I have a beauty confession to make. Or perhaps, I should say beastly confession to make.
Everyone has a good side they like to pose in photos with. Now usually our “good side” is all in our minds and we look fabulous from any angle. In my case, that just is not true. I suffer from severe Linear Scleroderma. In a nutshell, collagen overproduction has attacked my healthy muscle tissues and replaced them, for better lack of a word, with scar tissue.
When I was younger, it was just a small band of hardened tissue on my upper right arm. It was hard and stiff, it looked like an extreme muscle curvature. Not much was known about Linear and& Systemic Scleroderma when I was growing up. It was first diagnosed as Morphea, even though it did not match all of the markers for that diagnosis. A doctor asked my mother if she would bring me to a medical convention where hundreds of doctors would have a chance to examine me and take biopsies to attempt to pinpoint exactly what was going on with my arm. Of course my mother said no. There was no way she was going to take her young child to be put on display like a freak show. It would have scarred me permanently, much like my arm.
It wasn’t until around 1991 that doctors started learning about Scleroderma and I finally got a diagnosis. My arm was being attacked by an auto immune disorder that translated to “skin of stone.” We finally had a word for it.
In 1996, a made for TV movie was released called For Hope. It was produced by Bob Saget and was about his sister’s personal battle with Scleroderma. By the end of that movie, I was terrified. I cried for days. Was my entire body going to succumb to this? Would my lungs harden and my hands tighten into claw like shapes? Would my face eventually become so stiff that I would not be able to smile or make expressions? It was the scariest thing I had ever seen, and for all I knew, was a snapshot of my possible future. So we went back to the doctor.
It was soon explained to me that I had Linear Scleroderma, and it was different from Systemic Scleroderma like Bob Saget’s sister Hope had. Unfortunately, I soon learned that not much was truly known about how to treat either form of the disease. There were not enough long term studies yet showing how linear could progress and not many therapies to treat the disease. I was told that linear stays in just one place, usually a leg or the face -- as in the case with Coup De Sabre which is named so because it looks like a scar from a sword cut to the face; children are usually born with it. In my case, it happened to be my right upper arm.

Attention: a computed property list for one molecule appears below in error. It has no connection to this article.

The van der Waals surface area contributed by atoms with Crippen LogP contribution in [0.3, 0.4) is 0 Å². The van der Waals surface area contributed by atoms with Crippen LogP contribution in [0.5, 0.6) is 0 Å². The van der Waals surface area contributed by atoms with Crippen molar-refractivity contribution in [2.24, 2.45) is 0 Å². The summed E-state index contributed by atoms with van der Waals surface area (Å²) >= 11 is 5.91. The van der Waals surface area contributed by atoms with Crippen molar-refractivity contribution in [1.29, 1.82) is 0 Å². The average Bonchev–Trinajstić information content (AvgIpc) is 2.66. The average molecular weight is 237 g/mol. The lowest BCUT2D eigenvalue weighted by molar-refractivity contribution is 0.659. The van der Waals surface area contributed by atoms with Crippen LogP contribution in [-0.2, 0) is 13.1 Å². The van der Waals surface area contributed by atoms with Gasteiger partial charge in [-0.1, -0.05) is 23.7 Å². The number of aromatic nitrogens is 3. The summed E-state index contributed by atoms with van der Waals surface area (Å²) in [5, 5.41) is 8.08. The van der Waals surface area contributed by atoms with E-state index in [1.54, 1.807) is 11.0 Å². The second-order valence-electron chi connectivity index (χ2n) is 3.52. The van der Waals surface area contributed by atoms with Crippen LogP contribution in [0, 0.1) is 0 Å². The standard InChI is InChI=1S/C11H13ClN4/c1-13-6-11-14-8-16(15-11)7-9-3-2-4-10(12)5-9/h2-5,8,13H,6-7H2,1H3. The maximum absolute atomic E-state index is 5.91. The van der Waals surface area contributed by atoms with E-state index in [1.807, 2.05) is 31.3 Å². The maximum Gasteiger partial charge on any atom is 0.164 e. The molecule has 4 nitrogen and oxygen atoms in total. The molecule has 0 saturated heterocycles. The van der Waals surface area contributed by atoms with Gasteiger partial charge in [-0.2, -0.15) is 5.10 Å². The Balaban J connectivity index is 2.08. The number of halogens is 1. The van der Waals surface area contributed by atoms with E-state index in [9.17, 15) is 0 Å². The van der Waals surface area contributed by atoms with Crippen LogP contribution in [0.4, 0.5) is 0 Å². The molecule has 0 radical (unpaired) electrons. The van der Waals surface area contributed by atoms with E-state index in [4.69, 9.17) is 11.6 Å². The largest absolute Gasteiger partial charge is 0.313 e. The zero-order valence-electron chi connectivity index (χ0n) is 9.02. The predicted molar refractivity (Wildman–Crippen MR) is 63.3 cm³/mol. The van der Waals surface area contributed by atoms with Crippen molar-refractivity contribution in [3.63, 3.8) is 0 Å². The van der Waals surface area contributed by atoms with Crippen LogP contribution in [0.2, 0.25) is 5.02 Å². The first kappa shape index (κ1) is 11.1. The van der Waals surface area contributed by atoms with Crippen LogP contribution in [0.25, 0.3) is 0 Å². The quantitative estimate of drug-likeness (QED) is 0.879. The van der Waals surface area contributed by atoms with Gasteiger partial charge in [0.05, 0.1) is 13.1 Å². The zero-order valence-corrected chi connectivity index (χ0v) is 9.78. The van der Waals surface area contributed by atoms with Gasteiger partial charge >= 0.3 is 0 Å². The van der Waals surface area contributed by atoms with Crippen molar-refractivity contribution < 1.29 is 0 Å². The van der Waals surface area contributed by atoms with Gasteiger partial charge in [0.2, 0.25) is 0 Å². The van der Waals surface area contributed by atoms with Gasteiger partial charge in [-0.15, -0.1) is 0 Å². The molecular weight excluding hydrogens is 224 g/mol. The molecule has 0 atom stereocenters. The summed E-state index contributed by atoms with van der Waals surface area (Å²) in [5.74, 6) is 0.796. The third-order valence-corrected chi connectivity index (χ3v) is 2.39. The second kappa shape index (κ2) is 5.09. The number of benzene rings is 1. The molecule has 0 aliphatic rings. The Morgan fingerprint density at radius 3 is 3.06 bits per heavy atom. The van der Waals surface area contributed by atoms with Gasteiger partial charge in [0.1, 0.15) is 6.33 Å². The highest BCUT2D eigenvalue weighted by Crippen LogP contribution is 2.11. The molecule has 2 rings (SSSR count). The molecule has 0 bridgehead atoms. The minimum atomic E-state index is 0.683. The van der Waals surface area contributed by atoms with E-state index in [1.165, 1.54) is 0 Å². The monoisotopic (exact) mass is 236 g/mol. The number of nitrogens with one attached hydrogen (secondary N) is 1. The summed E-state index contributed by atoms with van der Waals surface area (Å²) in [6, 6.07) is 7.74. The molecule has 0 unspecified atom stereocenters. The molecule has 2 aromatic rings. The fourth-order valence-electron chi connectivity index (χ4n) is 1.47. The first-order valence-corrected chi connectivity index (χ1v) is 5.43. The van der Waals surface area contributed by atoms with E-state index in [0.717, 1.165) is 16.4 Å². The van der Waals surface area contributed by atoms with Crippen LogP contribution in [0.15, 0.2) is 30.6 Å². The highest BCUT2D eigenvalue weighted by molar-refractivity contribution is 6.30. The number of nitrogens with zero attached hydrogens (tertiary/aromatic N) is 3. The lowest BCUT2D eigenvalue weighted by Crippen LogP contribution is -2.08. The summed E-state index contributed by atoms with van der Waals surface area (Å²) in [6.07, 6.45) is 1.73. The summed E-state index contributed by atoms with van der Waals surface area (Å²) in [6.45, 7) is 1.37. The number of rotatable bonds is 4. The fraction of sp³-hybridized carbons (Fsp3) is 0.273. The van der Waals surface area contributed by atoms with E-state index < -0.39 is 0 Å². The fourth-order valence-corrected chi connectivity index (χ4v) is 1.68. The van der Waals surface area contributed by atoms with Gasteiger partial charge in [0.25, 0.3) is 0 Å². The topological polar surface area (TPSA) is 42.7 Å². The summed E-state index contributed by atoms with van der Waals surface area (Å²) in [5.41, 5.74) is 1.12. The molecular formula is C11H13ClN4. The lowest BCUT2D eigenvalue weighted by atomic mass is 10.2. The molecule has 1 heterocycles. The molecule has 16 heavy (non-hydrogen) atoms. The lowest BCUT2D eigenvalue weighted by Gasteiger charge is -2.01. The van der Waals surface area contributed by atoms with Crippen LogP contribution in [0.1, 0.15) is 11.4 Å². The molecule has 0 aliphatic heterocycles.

Well, I must be an anomalie, because not only did the linear scleroderma thrive and grow into my right shoulder and almost down to my wrist, but I have a patch on my left shoulder, a small band of it forming on my lower back and a patch emerging on my calf. My disease is not behaving as it should. And yes, it hurts. It locks up my elbow and causes pain in my wrist and thumb. It gets very stiff and often feels like it should just be in a sling. My arm is usually pink and mottled as blood flow is limited in that area. To add insult to injury, my arm looks like I was attacked by a shark. In fact, people always wonder what “what took a bite out of my arm to cause such a big scar.”
It causes me to struggle hard with my beauty. I see it in photos and all I can see is that my arm looks scarred and covered in a cellulite appearance. Even when I am at my thinnest, my arm still looks dimpled and misshapen. It actually forces my arm to rest at a twisted angle. The skin reminds me of those giant turkey legs they sell at Disneyland; shiny, tight, and twisted up. I delete photos that my arm appears in. I hide under thin sweaters on hot days so no one will see the true nature of my beastly side.
I want to take steps to change how I feel about my Scleroderma. I want to look in the mirror and see it as beautiful. So I figure the best way to start would be showing the world my arm and sharing my story. So here is my arm, in all its twisted glory. It is hard to translate just how deep the hardened scar tissue goes in this photo; I assure you, it is solid to the bone, it has replaced the muscle entirely. I want to love my arm, I really do; I just need to break this fear of people seeing it.
February 28th is Rare Disease Day in the US, so I hope to bring awareness to Scleroderma and the battles sufferers go through just to get through the day. If you would like to learn more about Scleroderma or donate to this amazing cause, please visit The Scleroderma Research Foundation and show your support!
Own Your Beauty is a groundbreaking, year-long movement bringing women together to change the conversation about what beauty means. Our mission: to encourage and remind grown women that it is never too late to learn to love one's self and influence the lives of those around us - our mothers, friends, children, neighbors. We can shift our minds and hearts and change the path we follow in the pursuit of authentic beauty.
Tori is the creatrix behind Cellar Door Beauty